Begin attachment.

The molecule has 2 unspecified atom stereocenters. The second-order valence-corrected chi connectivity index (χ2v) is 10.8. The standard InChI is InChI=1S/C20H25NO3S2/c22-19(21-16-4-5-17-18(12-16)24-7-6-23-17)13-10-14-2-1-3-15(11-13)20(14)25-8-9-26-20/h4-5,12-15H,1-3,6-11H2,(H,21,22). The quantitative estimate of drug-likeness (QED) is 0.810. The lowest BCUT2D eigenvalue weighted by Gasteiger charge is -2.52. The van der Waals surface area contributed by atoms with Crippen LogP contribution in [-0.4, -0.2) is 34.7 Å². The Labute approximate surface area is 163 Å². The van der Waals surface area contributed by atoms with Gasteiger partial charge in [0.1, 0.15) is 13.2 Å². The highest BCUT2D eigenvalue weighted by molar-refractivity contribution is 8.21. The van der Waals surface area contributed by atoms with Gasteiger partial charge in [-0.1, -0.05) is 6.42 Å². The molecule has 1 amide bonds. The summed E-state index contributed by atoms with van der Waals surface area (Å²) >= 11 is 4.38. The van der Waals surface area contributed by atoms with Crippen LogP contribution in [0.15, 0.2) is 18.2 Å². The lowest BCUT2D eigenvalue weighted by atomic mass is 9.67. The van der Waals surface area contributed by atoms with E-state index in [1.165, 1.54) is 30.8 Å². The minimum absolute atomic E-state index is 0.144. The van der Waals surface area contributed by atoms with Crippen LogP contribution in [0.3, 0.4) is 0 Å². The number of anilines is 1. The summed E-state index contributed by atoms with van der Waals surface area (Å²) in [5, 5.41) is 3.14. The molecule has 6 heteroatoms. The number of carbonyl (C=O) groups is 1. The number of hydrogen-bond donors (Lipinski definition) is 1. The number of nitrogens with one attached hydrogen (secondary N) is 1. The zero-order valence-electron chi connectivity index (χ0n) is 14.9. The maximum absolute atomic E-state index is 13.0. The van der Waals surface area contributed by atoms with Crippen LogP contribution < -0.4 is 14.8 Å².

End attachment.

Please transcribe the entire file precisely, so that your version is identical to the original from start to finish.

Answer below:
The molecule has 2 unspecified atom stereocenters. The second-order valence-corrected chi connectivity index (χ2v) is 10.8. The standard InChI is InChI=1S/C20H25NO3S2/c22-19(21-16-4-5-17-18(12-16)24-7-6-23-17)13-10-14-2-1-3-15(11-13)20(14)25-8-9-26-20/h4-5,12-15H,1-3,6-11H2,(H,21,22). The quantitative estimate of drug-likeness (QED) is 0.810. The lowest BCUT2D eigenvalue weighted by Gasteiger charge is -2.52. The van der Waals surface area contributed by atoms with Crippen LogP contribution in [-0.4, -0.2) is 34.7 Å². The Labute approximate surface area is 163 Å². The van der Waals surface area contributed by atoms with Gasteiger partial charge in [0.1, 0.15) is 13.2 Å². The highest BCUT2D eigenvalue weighted by molar-refractivity contribution is 8.21. The van der Waals surface area contributed by atoms with Gasteiger partial charge in [-0.1, -0.05) is 6.42 Å². The molecule has 1 amide bonds. The summed E-state index contributed by atoms with van der Waals surface area (Å²) >= 11 is 4.38. The van der Waals surface area contributed by atoms with Crippen LogP contribution in [0.15, 0.2) is 18.2 Å². The lowest BCUT2D eigenvalue weighted by atomic mass is 9.67. The van der Waals surface area contributed by atoms with E-state index in [1.165, 1.54) is 30.8 Å². The minimum absolute atomic E-state index is 0.144. The van der Waals surface area contributed by atoms with Crippen LogP contribution in [0.3, 0.4) is 0 Å². The number of anilines is 1. The summed E-state index contributed by atoms with van der Waals surface area (Å²) in [5, 5.41) is 3.14. The molecule has 6 heteroatoms. The number of carbonyl (C=O) groups is 1. The number of hydrogen-bond donors (Lipinski definition) is 1. The number of nitrogens with one attached hydrogen (secondary N) is 1. The zero-order valence-electron chi connectivity index (χ0n) is 14.9. The maximum absolute atomic E-state index is 13.0. The van der Waals surface area contributed by atoms with Crippen LogP contribution < -0.4 is 14.8 Å².